Nearly every year we hear about a new “breakthrough” technology on the horizon. Pundits proclaim the dramatic impact it will have, and early adopters rush to be first in line. Yet despite the hype that often accompanies a new technology, the key to success remains simple: can people actually use the product or service to fulfill a need? In other words, is it usable and useful? With this in mind, we’ve outlined the top 5 trends for user experience design that will impact your business in 2007. These topics will also be addressed in greater detail on upcoming HFI webcasts throughout the year. 1) Web 2.0 – What it means for user experience, both on the Web and within companies’ enterprise portals and intranets. 2) User Interface Patterns – Can you realize savings by using user interface patterns? Why are they important, and what will they do for you? 3) Usability Scorecards and Metrics – How do you make sense of all the data available to analyze and improve your Web site’s usability? 4) PETscan – How to increase conversion by measuring and designing for Persuasion, Emotion, and Trust. 5) Contextual Innovation – A new methodology to guide product or service development for new markets.

Web 2.0 & User Experience

What is Web 2.0? Web 2.0 refers to a second generation of services on the Web that let people collaborate to create and share information. In contrast to the first generation of sites, Web 2.0 gives users an experience closer to desktop applications, as opposed to traditional static Web pages. Some key components of Web 2.0 include: • Blogs, vlogs (video blogs), moblogs (mobile phone blogs), etc. • RSS feeds • Podcasts • Social networks • Wikis (users add/edit content collectively) • Mashups (a site/application combining content from multiple sources into an integrated experience) • Tag clouds (occurs when many people describe a blog, photo, or other online content with the same tags) • Application-like technologies (e.g., Flash, Ajax)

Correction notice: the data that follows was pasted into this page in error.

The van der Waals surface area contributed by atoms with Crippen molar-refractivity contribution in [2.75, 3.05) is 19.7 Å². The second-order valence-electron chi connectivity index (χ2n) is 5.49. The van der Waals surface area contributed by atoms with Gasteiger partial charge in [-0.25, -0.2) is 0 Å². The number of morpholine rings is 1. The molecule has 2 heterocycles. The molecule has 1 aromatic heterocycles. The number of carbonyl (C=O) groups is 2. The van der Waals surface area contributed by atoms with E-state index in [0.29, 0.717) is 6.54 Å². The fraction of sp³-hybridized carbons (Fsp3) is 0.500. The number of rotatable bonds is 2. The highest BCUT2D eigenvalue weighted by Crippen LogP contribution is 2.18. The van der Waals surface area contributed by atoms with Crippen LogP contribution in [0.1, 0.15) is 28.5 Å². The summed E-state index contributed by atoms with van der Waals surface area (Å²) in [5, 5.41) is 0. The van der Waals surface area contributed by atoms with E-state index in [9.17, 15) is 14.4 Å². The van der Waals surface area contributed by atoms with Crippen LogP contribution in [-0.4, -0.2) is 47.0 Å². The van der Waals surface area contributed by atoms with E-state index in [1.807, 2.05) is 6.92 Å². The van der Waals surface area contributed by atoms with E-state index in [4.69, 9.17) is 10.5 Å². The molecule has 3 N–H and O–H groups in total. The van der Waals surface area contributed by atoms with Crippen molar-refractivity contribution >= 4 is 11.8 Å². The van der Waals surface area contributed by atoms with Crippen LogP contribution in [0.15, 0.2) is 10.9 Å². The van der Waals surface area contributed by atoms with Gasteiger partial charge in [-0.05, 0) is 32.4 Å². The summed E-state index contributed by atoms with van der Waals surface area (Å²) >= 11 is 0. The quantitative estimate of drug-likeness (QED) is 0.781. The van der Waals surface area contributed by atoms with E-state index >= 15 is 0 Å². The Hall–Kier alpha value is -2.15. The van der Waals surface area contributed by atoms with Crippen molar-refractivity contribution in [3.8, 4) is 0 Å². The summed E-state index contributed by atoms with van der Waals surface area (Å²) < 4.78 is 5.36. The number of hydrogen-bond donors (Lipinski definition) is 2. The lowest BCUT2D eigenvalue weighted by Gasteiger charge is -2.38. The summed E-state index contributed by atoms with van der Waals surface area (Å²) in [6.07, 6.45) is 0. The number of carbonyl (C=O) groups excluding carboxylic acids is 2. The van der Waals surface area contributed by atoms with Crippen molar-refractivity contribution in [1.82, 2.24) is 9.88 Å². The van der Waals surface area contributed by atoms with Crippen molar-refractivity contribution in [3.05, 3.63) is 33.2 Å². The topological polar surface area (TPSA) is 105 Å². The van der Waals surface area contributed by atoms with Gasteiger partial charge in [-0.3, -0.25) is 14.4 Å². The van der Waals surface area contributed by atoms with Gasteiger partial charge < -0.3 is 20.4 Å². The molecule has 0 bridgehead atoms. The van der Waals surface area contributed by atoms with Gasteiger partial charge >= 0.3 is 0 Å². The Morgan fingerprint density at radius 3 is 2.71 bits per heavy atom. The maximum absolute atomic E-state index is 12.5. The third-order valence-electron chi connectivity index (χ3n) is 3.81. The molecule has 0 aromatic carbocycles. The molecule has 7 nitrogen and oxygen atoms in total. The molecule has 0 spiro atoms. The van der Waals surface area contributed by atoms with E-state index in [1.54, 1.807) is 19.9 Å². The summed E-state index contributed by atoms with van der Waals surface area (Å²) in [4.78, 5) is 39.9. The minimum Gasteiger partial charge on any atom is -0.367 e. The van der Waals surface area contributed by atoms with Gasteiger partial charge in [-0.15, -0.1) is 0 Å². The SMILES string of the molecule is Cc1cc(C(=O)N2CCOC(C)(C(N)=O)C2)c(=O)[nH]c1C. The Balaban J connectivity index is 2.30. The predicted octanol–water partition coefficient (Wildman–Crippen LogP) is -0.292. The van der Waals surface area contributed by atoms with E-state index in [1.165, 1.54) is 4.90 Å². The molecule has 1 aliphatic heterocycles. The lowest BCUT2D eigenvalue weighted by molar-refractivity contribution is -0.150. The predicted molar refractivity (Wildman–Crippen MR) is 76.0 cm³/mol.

Human Factors International

1–800–242–4480 US/Canada

1–641–472–4480

hfi@humanfactors.com

www.humanfactors.com

Trends in User-Centered Design 2007

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Web 2.0 examples YouTube Blogger.com

My Yahoo

Wikipedia

Web 2.0 Industry Trends • Ad spending on blogs, podcasts and RSS reached $49.8 million USD in 2006, nearly 150% higher than ad spending on these user-generated online media in 2005. (Source: PQ Media) • Over one million podcasts subscriptions occurred within the first two days they became available on iTunes. (Apple) • 6 million Americans already use RSS aggregators for online news. (Pew Internet & American Life Project) • The ‘blogosphere’ (number of blogs) doubles in size approximately every 6 months. (Technorati) See graph on next page.

Human Factors International

1–800–242–4480 US/Canada

1–641–472–4480

hfi@humanfactors.com

www.humanfactors.com

Trends in User-Centered Design 2007

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Web 2.0 & User Interface Design Several major aspects of user interface design are impacted by Web 2.0. This chart shows the resulting changes in best practices. Current Best Practice Navigation Organize large sets of information based on an information hierarchy that makes sense to users. Web 2.0 Users “navigate” through content based on other users’ recommendations and usage behavior.

Content

Content should be provided Users supply content by Web site “owner” and within the framework kept fresh and relevant provided by the business or site owner. The visual hierarchy of a page should matches users’ cognitive hierarchy (i.e. their mental model of how the information relates). Search is accomplished via complex technical algorithms. The Web is a separate channel with its own branding and communication strategy. Each content element may be viewed in isolation and must be able to stand on its own. Search is performed through social networks and shared interests. The Web is intimately integrated with offline channels (e.g., mobile/ handheld devices).

Page Design

Search

Brand Experience

Human Factors International